Many Brethren in the United States have wondered what has happened to the Chinese Christians who were ministered to by Church of the Brethren missionaries such as the Brights, Harshes, Crumpackers, Florys, Smiths, Ikenberrys, Minneva Neher, Nettie Senger,and others. With travel much more opennow, many Americans are traveling to China and a number of Brethren missionary children are making the trek back to their childhood land. Their related experiences give us glimpses of the faithfulness of these Chinese Christians in difficult times. The long ago mission efforts of the Church of the Brethren, it seems, have been like dormant seeds. Plants from them are flourishing today in China.
My husband, Ivan, and I, who are in a year of Brethren volunteer teaching in China through the World Ministries Commission, spent some time with 78- year-old Pastor Yin Ji Zeng during our orientation in Beijing. His story is one of those "plants."
Yin Ji Zeng was born October 31,1910, in Shandong Province. His family moved to Shanxi Province when Yin Ji Zeng was 18 months old. Here he grew up in the Church of the Brethren. It was in this church that he learned many Bible stories. The primary school was operated by the church and had Bible classes as part of the curriculum. Pastor Yin spoke with great warmth of his years in Shanxi, remembering Frank Crumpacker and Ernest IkenbelTy as two Church of the
Brethren missionaries who were influential in his life, Yin Ji Zeng's father, Yin Han Zhang, was the first Chinese elder in the Church of the Brethren. He worked closely with Homer Bright.
At age 24 Yin Ji Zeng went to Shandong for four years of training in North China Theological Seminary. He then returned to Shanxi to help pastor the church at Ping Ding. Then he went to Shou Yang. In 1940 the Japanese drove the Christian missionaries out of China.
Pastor Yin went to Beijing in 1941, where he was introduced to the Presbyterian Church. There were 64 churches of different denominations, some of them large and some quite small. These churches in Beijing, united into four churches in 1958, were known as the Christian Churches of China. At this time the communist government sent Yin Ji Zeng to the countryside to work as a peasant laborer.
The government allowed Pastor Yin to come back to Beijing in 1961 to preach again. He preached for five years, until all the churches in China were closed in 1966. There were to be no meetings of any kind. Pastor Yin was sent to the country again. He was able sometimes to come home one day a week on his bicycle. Three of his four children were grown, but one l8-year-old was still at home, His wife, Wang Jing Xian, whom he had married in 1931, had to struggle alone.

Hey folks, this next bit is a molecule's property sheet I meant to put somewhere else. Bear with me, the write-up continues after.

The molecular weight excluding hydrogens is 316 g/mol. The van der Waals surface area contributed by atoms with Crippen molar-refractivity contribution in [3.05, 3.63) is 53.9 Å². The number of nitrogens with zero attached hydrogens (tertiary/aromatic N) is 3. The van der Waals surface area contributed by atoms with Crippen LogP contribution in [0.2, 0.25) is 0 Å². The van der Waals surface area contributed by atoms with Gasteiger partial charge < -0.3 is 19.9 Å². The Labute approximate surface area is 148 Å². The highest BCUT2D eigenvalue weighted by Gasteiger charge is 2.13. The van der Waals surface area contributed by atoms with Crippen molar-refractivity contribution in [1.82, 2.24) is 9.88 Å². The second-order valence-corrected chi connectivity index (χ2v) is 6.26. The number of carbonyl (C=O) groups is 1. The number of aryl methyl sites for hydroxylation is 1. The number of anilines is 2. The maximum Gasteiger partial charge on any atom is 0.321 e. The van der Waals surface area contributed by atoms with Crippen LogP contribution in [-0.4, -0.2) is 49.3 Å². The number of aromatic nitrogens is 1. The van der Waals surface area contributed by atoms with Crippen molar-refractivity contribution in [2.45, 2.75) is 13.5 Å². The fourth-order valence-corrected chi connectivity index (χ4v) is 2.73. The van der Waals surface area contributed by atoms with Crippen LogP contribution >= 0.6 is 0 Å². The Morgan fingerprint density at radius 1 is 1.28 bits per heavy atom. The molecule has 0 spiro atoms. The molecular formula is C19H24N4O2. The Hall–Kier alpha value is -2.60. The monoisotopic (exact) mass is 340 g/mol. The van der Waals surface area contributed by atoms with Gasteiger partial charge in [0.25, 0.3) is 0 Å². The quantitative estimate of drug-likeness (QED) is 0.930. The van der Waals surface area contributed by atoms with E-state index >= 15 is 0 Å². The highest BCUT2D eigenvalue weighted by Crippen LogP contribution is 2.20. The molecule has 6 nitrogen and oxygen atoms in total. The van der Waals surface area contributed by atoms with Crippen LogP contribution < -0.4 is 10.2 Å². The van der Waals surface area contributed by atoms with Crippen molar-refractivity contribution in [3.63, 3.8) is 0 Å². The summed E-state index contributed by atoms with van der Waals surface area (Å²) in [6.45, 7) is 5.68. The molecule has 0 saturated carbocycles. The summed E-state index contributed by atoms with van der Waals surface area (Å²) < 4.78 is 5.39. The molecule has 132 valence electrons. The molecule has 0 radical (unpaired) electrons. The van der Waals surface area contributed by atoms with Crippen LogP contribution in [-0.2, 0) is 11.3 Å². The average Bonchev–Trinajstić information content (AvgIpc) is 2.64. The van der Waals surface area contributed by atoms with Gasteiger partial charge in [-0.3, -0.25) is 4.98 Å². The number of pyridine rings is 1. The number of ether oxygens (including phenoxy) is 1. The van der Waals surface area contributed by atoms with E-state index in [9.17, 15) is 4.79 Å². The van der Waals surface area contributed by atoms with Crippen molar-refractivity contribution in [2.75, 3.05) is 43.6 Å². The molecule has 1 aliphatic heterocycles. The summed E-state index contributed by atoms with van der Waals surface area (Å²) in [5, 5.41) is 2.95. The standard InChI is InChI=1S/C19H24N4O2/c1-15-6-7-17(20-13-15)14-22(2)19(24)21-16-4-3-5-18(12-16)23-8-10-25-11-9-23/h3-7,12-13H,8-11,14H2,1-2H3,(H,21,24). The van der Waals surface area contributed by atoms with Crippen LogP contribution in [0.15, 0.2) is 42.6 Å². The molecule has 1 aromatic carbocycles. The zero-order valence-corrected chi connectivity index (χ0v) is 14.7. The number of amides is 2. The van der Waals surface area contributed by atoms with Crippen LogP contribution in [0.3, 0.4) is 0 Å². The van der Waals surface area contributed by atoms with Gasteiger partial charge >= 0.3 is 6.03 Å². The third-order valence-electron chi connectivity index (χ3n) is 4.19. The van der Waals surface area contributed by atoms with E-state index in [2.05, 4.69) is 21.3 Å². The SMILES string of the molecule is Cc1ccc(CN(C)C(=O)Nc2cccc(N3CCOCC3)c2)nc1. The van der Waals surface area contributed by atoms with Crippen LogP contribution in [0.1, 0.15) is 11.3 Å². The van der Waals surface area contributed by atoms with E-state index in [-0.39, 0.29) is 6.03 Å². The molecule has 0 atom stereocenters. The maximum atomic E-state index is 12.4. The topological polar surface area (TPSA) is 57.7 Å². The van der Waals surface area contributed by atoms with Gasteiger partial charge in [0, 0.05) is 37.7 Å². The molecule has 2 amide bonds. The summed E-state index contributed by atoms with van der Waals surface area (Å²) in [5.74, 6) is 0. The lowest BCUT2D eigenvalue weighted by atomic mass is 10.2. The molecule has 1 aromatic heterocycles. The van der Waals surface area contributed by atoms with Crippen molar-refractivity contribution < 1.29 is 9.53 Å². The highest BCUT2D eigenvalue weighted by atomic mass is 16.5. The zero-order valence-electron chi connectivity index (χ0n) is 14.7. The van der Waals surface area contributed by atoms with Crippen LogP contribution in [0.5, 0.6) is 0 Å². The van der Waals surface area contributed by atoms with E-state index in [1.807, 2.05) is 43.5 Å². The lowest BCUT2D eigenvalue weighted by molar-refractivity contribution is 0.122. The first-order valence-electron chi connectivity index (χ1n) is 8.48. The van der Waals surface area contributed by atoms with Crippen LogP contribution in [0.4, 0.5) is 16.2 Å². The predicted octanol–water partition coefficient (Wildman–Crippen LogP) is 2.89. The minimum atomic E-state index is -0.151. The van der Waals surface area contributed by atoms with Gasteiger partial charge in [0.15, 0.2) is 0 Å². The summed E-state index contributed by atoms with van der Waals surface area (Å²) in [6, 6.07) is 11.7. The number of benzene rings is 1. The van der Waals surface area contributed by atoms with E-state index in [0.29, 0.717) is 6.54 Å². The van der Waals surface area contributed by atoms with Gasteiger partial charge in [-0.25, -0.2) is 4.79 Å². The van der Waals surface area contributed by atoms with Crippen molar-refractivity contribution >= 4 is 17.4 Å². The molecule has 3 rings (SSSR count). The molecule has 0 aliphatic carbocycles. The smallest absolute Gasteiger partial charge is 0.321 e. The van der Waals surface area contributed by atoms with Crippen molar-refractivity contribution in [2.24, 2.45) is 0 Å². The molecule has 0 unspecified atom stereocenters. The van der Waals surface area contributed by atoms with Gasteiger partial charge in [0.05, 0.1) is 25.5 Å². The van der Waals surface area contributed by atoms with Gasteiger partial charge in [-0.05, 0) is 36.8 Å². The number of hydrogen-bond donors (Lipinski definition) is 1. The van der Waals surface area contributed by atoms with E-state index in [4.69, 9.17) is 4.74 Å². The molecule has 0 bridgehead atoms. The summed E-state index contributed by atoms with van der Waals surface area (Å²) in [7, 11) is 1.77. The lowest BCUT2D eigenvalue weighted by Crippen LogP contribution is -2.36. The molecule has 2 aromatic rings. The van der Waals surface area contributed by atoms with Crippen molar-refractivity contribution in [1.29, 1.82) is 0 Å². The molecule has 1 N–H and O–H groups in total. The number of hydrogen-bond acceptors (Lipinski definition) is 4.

US President Richard Nixon came to China in 1972 and China began shortly thereafter to open itself to foreigners. As the foreigners came to China they asked for a church in which to worship. So the government again called Pastor Yin back to Beijing, instructing him that the church must be opened every Sunday for services for the foreigners because they requested it. The church was to open only to foreigners. Pastor Yin protested that he could not do that, but the government said he had no choice, it was an order. He yielded. It was this Rice Market Street Church that George Bush, then the US Ambassador to China, attended. Pastor Yin baptized the Bushes' youngest daughter.
The period from 1966 to 1979 was a dark one for China. During the Cultural Revolution, religion, along with culture and education, was to be destroyed. Many temples, churches, and other buildings were burned or torn down. Throughout China there are many Buddhist statues. Today some of the smaller Buddha figures are without heads because they were maliciously knocked off. During this period Christians, like their first-century forerunners, were afraid to speak. In Beijing one Christian family lived among non-Christian families. Anyone could be reported as a Christian and be beaten, jailed, or maltreated in other ways. The Christians could not even teach their children because they might inadvertently tell someone. There was no writing to friends or relatives. This might cause them much trouble. When Christians met at the market or on the street, they looked at each other with understanding but they did not speak. Pastor Yin was especially conscious of this because people knew he had been a Christian pastor. He didn't want anyone to get in trouble just by speaking to him. It was a lonely, fearful time-a time of mere survival.